Some Tips on How to Identify Vintage Clothing
* Identify the fabric. Read garment labels, compare the fabric to identified fabrics in your closet, at the fabric store or conduct a burn test. If the fabric is synthetic, most likely the garment was produced after World War II. Nylon, the first synthetic fabric, was available to the public in 1940 in the form of hosiery. General garments made of nylon were not widely available until the 1950s.
* Examine the zipper as its location has changed throughout the decades. A zipper in the center of the back of the dress indicates the garment dates to the late 1950s or later. A zipper starting under the sleeve and ending at the waist or hem indicates the dress was created anywhere from the 1930s to the 1960s. Before the late 1930s, women wore dresses that were fastened or closed with buttons, ties or clasps.
* Observe the cut. Hemlines and sleeves have changed throughout the decades. Hems did not rise above the knee until the 1960s and armholes were very narrow in the 1950s throughout the 1970s. In ladies' wear, waist measurements of dresses were much smaller in proportion to hip and bust measurements in the 1940s and 1950s as compared to the succeeding and directly preceding decades.
Know Your Vintage Clothing Condition
Understandably, because vintage clothing is not new, it is important to determine its condition before purchasing. This is especially useful when buying clothes online as it will help you determine if the garment is worth investing in or not.
* Mint – the item is in pristine condition, as when it was originally made, showing no signs of wear
* Near Mint – showing the slightest signs of wear
* Excellent – showing typical signs of wear due to occasional use
* Very Good – the item is considered wearable but has some surface flaws (staining or soiling)
* Good – an item is wearable but cannot be returned to excellent condition even if repairs are made
Surprisingly, at the ukay-ukay shop there are also affluent-looking individuals and even fashionistas who also sweat their butts out looking for that perfect fashion find. But when you go shopping, look casual and discreet—most ukays are in dodgy locations so it’s best to blend with the crowd.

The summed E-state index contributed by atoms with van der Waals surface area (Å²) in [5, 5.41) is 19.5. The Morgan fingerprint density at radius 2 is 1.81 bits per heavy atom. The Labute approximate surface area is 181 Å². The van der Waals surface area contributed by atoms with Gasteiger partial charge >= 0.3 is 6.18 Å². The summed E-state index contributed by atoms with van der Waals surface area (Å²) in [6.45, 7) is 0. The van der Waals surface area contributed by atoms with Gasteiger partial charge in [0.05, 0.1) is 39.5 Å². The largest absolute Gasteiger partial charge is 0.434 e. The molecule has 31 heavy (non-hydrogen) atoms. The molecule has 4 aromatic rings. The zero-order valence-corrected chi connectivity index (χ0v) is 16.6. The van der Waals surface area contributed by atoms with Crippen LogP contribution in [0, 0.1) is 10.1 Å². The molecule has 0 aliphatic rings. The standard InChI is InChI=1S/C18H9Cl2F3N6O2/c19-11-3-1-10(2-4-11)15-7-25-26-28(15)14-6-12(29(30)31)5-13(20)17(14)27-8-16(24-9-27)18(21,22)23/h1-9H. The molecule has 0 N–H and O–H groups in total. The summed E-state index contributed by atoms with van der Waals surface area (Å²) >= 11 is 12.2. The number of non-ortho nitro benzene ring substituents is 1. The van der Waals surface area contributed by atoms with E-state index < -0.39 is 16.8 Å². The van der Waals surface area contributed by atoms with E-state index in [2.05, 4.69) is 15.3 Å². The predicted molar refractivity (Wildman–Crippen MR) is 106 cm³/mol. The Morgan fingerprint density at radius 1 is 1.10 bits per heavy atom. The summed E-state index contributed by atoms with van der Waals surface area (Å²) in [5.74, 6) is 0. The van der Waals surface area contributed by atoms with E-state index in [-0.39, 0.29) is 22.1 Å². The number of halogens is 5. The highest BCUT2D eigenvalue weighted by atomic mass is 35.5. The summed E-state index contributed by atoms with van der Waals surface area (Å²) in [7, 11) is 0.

Looking for that PERFECT clothing in an ukay-ukay is a test of one’s patience. Some people might feel weird about the idea of wearing secondhand clothing, but there’s something timeless and ethereal about ukay-ukay. If you live in a style-conscious city, this guarantees that you won’t look like everybody else. Pretty much items found in ukay-ukay stores are one-of-a-kind pieces. Here is a list of the ukay-ukay stores I’ve visited:
• Baguio (there are a lot around the city, it is locally known as WAGWAGAN)
-Baguio City Market
• Bambang, Sta. Cruz, Manila
• Cubao, QC (near Ali Mall)
• Makati Cinema Square
• Ortigas (across Robinson’s Galleria)
• Grand Central, Monumento LRT Station Exit
• Meycauayan City, Bulacan
• Marilao, Bulacan
• Balagtas, Bulacan
Yes, there is fun in ukay-ukay - such a journey that should be enjoyed in bits and pieces.
Ukay-ukay Philippines - my ultimate gems, fashion treasures in an instant. Love to visit this ukay-ukay stores in Manila, Bulacan, Baguio, Quezon City and all.
Okay sa ukay-ukay! Happy shopping!